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No Respect

This is Roald Tweet on Rock Island.

The poor little Rock River which meets the great Mississippi at Milan, Illinois, has spent years trying harder, but it still gets no respect. The Rock has flooded as much as five times in a single spring, but it doesn't matter. CBS News never shows up. They're two miles away in Davenport waiting for the Mississippi to go over the levee once.

Only once has the Rock River ever outdone the Mississippi, and then it was only in the imagination of a young civil engineer named James Worrall. Worrall was assistant to Lieutenant Colonel James H. Wilson, the Corps of Engineers officer assigned to the Upper Mississippi River in 1866. Colonel Wilson undertook surveys of the Mississippi and Illinois Rivers himself and sent Worrall off to examine the Rock River.

In his report the following April, Colonel Wilson concluded that the Mississippi and Illinois Rivers could be made useful for navigation with some hard work.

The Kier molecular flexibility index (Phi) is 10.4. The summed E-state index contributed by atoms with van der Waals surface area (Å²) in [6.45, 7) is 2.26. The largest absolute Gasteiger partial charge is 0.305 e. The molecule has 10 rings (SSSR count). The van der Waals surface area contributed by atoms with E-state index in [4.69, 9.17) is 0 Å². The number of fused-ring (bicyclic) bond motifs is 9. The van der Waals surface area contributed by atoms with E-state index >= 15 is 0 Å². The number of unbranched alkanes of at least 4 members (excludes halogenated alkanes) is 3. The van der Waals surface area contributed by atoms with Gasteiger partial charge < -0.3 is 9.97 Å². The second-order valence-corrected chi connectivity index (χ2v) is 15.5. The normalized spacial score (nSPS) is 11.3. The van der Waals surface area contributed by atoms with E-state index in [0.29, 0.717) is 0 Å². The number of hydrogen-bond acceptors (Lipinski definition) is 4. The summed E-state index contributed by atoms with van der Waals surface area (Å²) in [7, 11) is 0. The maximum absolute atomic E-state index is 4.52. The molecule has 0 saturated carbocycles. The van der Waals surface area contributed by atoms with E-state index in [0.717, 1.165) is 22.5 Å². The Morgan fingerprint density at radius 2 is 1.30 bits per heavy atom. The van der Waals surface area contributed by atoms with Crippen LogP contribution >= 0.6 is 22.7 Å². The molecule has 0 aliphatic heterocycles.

Worrall's report took a different tone. The Rock River fired Worrall's imagination. The headwaters of the Rock in Wisconsin came so close to Lake Michigan that Worrall could almost see a canal connecting the two. With only 117 miles of canal and 56 locks, two hundred feet long and thirty feet wide, Worrall wrote in his report, towns along the Rock could practically become seaports.

Worrall was sure a day would come when iron ore from Lake Superior would combine with limestone and coal from the Rock Island area, and there would arise "Birminghams and Pittsburghs along the Rock River.”

Worrall admitted that his predictions were probably too conservative. “In a decade,” he wrote, “reality will outstrip the most visionary anticipations. The towns along the Rock River, Beloit, Rockford, Sterling, and Dixon will all be Buffalos, Rochesters, and Uticas."

James Worrall and the Rock River were a perfect match. Being number two made them both try harder, but in the end, neither got much respect. Worrall's report to Congress contained a disclaimer by Colonel Wilson and was never acted on. And Beloit still has a long way to go to become Buffalo.

Rock Island Lines with Roald Tweet is underwritten by the Scott County Regional Authority, with additional funding from the Illinois Arts Council and Augustana College, Rock Island.

Beginning 1995, historian and folklorist Dr. Roald Tweet spun his stories of the Mississippi Valley to a devoted audience on WVIK. Dr. Tweet published three books as well as numerous literary articles and recorded segments of "Rock Island Lines." His inspiration was that "kidney-shaped limestone island plunked down in the middle of the Mississippi River," a logical site for a storyteller like Dr. Tweet.